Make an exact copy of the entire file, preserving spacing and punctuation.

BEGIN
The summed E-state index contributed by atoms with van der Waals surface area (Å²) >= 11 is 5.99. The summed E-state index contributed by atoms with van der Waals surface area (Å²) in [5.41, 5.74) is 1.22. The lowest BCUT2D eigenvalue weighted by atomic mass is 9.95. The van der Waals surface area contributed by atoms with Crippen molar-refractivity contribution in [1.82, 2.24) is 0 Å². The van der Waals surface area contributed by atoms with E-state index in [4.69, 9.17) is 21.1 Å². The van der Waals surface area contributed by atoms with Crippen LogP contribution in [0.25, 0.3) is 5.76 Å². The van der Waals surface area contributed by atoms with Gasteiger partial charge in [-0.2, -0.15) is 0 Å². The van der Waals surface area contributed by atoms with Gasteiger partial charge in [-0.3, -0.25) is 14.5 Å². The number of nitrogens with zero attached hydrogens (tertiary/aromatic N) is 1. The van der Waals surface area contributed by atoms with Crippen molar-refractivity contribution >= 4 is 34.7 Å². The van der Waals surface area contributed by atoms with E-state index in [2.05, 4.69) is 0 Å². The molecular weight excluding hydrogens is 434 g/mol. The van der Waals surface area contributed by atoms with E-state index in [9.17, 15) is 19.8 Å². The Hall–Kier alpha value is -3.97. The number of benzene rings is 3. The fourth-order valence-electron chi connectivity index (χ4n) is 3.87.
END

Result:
The summed E-state index contributed by atoms with van der Waals surface area (Å²) >= 11 is 5.99. The summed E-state index contributed by atoms with van der Waals surface area (Å²) in [5.41, 5.74) is 1.22. The lowest BCUT2D eigenvalue weighted by atomic mass is 9.95. The van der Waals surface area contributed by atoms with Crippen molar-refractivity contribution in [1.82, 2.24) is 0 Å². The van der Waals surface area contributed by atoms with E-state index in [4.69, 9.17) is 21.1 Å². The van der Waals surface area contributed by atoms with Crippen LogP contribution in [0.25, 0.3) is 5.76 Å². The van der Waals surface area contributed by atoms with Gasteiger partial charge in [-0.2, -0.15) is 0 Å². The van der Waals surface area contributed by atoms with Gasteiger partial charge in [-0.3, -0.25) is 14.5 Å². The number of nitrogens with zero attached hydrogens (tertiary/aromatic N) is 1. The van der Waals surface area contributed by atoms with Crippen molar-refractivity contribution >= 4 is 34.7 Å². The van der Waals surface area contributed by atoms with E-state index in [2.05, 4.69) is 0 Å². The molecular weight excluding hydrogens is 434 g/mol. The van der Waals surface area contributed by atoms with E-state index in [9.17, 15) is 19.8 Å². The Hall–Kier alpha value is -3.97. The number of benzene rings is 3. The fourth-order valence-electron chi connectivity index (χ4n) is 3.87.